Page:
Was Queen Elizabeth I bald? She is said to have reddish-gold hair like her father, King Henry VIII. The Virgin Queen definitely wore wigs, and may have sported and influenced some of the fabulous styles depicted below that were popular with wealthy ladies on the 16th century.
Auguste Racinet, Le costume historique, 1888, Europe XVI Siecle.
It seems that Elizabeth may have, at times, used wigs not just for fashion but to conceal her hair going gray. But she did not lose her hair, at least, not until much later in life, in her mid-sixties. She died at the age of 69.
Whether her hair beauty secret was due to nature or wigs, the indelible image of Elizabeth I is of an elaborately coiffed redhead. And an incredible, powerful, ruler.
The Libraries has countless images in its Galaxy of Images website and online exhibitions and collections featuring people from all eras working hard to make a living.
Here are a few highlights:
William Gilbert, De Magnete, Magneticisque Corporibus, et de Magno Magnete Tellure; Physiologia Nova [On the magnet, magnetic bodies, and the great magnet of the Earth . . .], 1600, Man at work at a forge.
American Button-Hole, Overseaming, and Sewing Machine Company, [Flier featuring a picture
of a woman in formal dress sitting at a sewing machine], 1874, from Sewing Machines.
Portrait of Robert William Holley, biochemist, Scientific Identity: Portraits from the
Dibner Library of the History of Science and Technology, 2003, , from Scientific Identity.
Painted drawings by Rhodesian school children in the Smithsonian Institution [graphic]., 1961-1967, Women's work.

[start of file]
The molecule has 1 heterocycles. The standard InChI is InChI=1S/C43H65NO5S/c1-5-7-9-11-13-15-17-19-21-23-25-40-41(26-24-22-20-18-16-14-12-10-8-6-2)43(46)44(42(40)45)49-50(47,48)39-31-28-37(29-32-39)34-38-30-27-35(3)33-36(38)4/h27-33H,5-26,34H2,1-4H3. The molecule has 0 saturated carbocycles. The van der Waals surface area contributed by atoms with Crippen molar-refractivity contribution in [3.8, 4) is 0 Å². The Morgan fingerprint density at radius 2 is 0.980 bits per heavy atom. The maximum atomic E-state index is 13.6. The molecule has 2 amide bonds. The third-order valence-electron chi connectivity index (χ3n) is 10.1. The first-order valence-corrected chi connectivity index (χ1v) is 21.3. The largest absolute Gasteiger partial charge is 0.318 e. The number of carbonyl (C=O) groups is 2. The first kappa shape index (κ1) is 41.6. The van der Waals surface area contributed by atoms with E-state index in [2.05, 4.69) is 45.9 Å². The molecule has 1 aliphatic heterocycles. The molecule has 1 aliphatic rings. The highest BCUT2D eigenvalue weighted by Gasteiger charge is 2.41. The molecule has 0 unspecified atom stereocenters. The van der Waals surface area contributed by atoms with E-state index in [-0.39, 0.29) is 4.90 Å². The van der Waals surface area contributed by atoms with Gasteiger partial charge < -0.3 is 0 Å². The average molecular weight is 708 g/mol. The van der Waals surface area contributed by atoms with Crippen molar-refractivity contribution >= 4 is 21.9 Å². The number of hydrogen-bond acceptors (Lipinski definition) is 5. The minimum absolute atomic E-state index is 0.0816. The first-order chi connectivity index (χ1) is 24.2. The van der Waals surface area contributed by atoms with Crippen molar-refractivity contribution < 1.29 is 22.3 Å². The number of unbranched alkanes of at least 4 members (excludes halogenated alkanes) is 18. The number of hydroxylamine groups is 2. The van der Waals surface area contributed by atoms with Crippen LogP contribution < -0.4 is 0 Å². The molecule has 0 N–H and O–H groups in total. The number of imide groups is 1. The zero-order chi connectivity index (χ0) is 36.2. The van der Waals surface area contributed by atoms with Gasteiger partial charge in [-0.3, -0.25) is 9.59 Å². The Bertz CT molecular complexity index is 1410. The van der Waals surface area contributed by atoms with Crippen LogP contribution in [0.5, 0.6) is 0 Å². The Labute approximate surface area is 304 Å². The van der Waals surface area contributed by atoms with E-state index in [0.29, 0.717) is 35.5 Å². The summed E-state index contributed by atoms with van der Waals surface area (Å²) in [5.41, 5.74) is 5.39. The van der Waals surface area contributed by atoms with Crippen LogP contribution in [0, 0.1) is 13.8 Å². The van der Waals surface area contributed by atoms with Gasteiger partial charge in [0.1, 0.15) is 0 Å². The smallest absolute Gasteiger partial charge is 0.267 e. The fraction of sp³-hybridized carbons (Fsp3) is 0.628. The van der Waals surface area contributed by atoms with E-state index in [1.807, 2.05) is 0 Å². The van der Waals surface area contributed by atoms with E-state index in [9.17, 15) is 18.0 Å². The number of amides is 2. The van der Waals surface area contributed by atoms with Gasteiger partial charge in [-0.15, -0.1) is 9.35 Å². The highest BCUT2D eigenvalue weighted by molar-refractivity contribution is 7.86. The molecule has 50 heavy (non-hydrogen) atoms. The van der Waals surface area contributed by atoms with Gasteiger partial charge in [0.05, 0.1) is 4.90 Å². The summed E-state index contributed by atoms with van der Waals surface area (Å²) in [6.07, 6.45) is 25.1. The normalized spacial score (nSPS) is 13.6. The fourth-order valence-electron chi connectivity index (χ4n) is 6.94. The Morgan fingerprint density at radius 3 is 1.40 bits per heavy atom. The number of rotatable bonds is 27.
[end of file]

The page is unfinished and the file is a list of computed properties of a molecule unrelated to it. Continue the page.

Lithographic printing shop of Wagner & McGuigan, Philadelphia: about 1850. Courtesy of the Harry T. Peters Collection, Division of Home and Community Life, National Museum of American History, from Picturing Words.
Today is National Watermelon Day. Here are some virtual melons for you to savor until you can get the real thing …
Alneer Brothers, Alneer Brothers Illustrated Catalogue of Everything for the Flower and Vegetable Garden, 1896.
John A. Salzer Seed Co., Spring 1897, 1897
Even more tasty images can be found on the Libraries' Galaxy of Images.
"You ought to have seen what I saw on my way
To the village, through Mortenson's pasture to-day:
Blueberries as big as the end of your thumb,
Real sky-blue, and heavy, and ready to drum
In the cavernous pail of the first one to come!
And all ripe together, not some of them green
And some of them ripe! You ought to have seen!"
—Robert Frost, Blueberries
Maria Sibylla Merian, Raupen wunderbare Verwandelung und sonderbare Blumennahrung, 1730.
Enjoy National Blueberry Month!
Some count it as the 15th, some as today, the 18th, but shouldn't every day be cow appreciation day?
This item from the Libraries' trade literature collection in the National Museum of American History Library seemed appropriate, no matter when you want to celebrate.
You can read a more detailed post on cream separators here.
De Laval Separator Co., De Laval Cream Separators, Farm and Dairy Sizes, 1913.